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XML and SOAP constraints? (was RE: WSA constraints)

From: Champion, Mike <Mike.Champion@SoftwareAG-USA.com>
Date: Mon, 23 Sep 2002 15:17:45 -0400
Message-ID: <9A4FC925410C024792B85198DF1E97E4040BADB8@usmsg03.sagus.com>
To: www-ws-arch@w3.org

> -----Original Message-----
> From: Sanjiva Weerawarana [mailto:sanjiva@watson.ibm.com]
> Sent: Monday, September 23, 2002 2:40 PM
> To: Anne Thomas Manes; Mark Baker; www-ws-arch@w3.org
> Cc: mark.baker@sympatico.ca
> Subject: Re: WSA constraints
> I'm confused by the strong need to stick to XML as a constraint.
> To me, Web services are about service-oriented architectures and
> that does not necessarily imply the use of XML on the wire.
> XML is just one (really good) technology. However, its not the
> only technology available to serialize some typed information.

[not speaking as a co-chair, just thinking out loud]

As much as I shudder at the prospect of re-opening the "what is a
web service" discussion, I think we are going to have to take a
definitive stand on the role of XML and SOAP in the WSA.  Our working
definition talks about "interfaces and bindings ... capable of being
defined, described, and discovered as XML artifacts."  As I recall, we mean
"XML" (as does SOAP 1.2, explicitly) to mean the Infoset, not the
serialization syntax.  Clearly a module that takes a binary representation
of a SOAP message, parses it into an XML infoset representation, processes
it according to the SOAP model, and passes it along in XML 1.0 serialization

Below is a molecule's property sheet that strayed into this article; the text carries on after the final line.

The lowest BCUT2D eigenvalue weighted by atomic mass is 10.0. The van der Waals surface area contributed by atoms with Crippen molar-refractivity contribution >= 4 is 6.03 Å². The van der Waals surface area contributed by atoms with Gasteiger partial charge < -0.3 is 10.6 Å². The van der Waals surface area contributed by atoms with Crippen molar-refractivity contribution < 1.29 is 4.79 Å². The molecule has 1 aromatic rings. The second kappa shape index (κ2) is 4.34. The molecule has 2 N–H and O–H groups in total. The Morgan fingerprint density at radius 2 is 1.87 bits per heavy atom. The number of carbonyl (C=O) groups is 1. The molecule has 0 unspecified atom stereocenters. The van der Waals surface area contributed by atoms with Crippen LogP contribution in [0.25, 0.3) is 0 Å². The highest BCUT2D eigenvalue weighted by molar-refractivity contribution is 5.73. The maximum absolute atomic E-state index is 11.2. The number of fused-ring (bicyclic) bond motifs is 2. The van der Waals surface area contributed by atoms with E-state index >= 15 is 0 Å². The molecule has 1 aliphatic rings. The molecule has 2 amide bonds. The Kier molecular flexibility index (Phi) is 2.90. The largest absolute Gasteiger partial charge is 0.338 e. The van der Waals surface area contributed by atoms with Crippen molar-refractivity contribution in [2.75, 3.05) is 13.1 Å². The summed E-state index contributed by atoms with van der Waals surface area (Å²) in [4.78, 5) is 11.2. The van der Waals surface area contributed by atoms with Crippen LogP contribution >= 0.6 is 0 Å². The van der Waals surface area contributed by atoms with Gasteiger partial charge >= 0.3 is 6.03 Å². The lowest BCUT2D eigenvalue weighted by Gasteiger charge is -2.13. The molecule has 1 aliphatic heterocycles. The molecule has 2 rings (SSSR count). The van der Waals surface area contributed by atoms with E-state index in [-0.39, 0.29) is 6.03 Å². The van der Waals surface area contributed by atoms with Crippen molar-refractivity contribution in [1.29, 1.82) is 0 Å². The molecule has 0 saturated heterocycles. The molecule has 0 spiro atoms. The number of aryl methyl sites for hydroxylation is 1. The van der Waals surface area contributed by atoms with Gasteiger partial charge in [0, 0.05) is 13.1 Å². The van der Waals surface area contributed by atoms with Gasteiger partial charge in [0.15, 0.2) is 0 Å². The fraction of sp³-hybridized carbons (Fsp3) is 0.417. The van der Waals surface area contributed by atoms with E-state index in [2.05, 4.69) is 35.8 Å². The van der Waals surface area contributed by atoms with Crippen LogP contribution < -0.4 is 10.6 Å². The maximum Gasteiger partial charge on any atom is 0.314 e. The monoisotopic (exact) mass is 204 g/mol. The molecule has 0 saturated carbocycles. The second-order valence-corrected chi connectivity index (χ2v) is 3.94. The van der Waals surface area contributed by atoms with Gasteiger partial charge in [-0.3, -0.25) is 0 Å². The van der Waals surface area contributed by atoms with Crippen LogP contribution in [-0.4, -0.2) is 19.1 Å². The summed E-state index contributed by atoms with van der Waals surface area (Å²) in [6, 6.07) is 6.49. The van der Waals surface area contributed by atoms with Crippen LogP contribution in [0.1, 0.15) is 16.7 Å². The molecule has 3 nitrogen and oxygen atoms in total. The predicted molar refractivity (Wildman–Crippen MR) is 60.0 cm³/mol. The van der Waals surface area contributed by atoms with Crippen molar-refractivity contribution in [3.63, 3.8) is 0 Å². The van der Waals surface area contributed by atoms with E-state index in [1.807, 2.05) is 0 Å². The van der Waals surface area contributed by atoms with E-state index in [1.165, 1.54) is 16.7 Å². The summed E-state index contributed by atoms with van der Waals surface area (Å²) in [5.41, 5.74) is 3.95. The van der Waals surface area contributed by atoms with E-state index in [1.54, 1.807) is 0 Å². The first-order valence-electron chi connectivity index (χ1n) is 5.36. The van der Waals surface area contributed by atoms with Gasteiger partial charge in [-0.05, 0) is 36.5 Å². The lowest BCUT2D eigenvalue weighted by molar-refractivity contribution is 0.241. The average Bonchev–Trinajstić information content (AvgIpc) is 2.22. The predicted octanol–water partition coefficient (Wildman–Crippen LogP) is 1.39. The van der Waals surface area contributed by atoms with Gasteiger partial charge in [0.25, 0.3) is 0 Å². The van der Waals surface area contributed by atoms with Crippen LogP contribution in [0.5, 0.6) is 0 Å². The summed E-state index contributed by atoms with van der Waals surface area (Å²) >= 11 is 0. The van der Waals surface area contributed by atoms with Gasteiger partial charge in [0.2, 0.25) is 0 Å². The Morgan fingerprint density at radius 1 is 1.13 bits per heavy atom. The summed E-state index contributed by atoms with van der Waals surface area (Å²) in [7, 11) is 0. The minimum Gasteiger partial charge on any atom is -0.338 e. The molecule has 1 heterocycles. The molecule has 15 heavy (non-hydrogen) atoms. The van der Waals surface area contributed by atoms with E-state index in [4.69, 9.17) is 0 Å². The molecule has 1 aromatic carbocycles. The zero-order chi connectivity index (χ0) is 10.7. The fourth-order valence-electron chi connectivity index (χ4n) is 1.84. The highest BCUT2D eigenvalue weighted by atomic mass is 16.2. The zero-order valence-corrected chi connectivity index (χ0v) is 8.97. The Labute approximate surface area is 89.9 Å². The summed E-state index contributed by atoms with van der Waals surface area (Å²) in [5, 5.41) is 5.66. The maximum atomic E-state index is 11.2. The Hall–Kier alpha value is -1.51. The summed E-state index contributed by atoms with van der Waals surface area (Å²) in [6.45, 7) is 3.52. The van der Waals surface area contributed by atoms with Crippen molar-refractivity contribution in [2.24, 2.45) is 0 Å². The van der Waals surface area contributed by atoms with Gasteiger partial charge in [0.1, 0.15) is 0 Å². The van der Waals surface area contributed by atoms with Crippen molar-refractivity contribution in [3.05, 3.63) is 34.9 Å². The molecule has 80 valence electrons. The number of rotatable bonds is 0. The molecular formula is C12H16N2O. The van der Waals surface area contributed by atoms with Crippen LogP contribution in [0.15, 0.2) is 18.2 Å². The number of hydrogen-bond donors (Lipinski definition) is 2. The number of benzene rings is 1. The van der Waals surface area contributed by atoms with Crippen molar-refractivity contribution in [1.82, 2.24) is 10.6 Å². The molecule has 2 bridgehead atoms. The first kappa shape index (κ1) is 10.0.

syntax is a "SOAP processor".  

I think we should clarify this somewhere, perhaps along the lines of
Sanjiva's explanation above.   Would you disagree, Anne? If so, what can we
say about non-XML web services in the architecture?  

FWIW, I was originally inclined to think of an HTML page for something like
a stock quote or online catalog with a well-documented format that a program
could easily work with (e.g., "id" attributes that would point to specific
bits of information), that was invoked with a well-documented URI format, as
a "web service" even though it didn't use XML, SOAP, or WSDL.  I wouldn't
defend that position now, at least in terms of the WSA -- a "WSA-compliant
web service" needs to be grounded in *something* so that additional features
(choreography, security, reliable transport, etc.) can be layered on it.
Hmm, I guess the WS Description folks are talking about being able to
describe non-XML content, so if they do that, perhaps my example *would* be
compliant.  Or for that matter, if browsers reliably parse HTML into an
infoset so that a portable DOM program can extract the information in a WSDL
description, I guess it could be an  "XML" web service as far as we're

On the other hand, the path of least resistance and most interoperability
might be to accept that a "W3C WSA-compliant XML web service" *must* use
SOAP and be capable of being described with WSDL.  (Mind you, I think this
is totally orthogonal to the issue of REST vs something else ... the
SOAP-format resource could be accessed via the HTTP methods  and identified
by a URI).  Do we need to do that to keep the WSA reasonably focussed?  Will
we get major pushback from anyone if we go that direction?
Received on Monday, 23 September 2002 15:18:03 UTC

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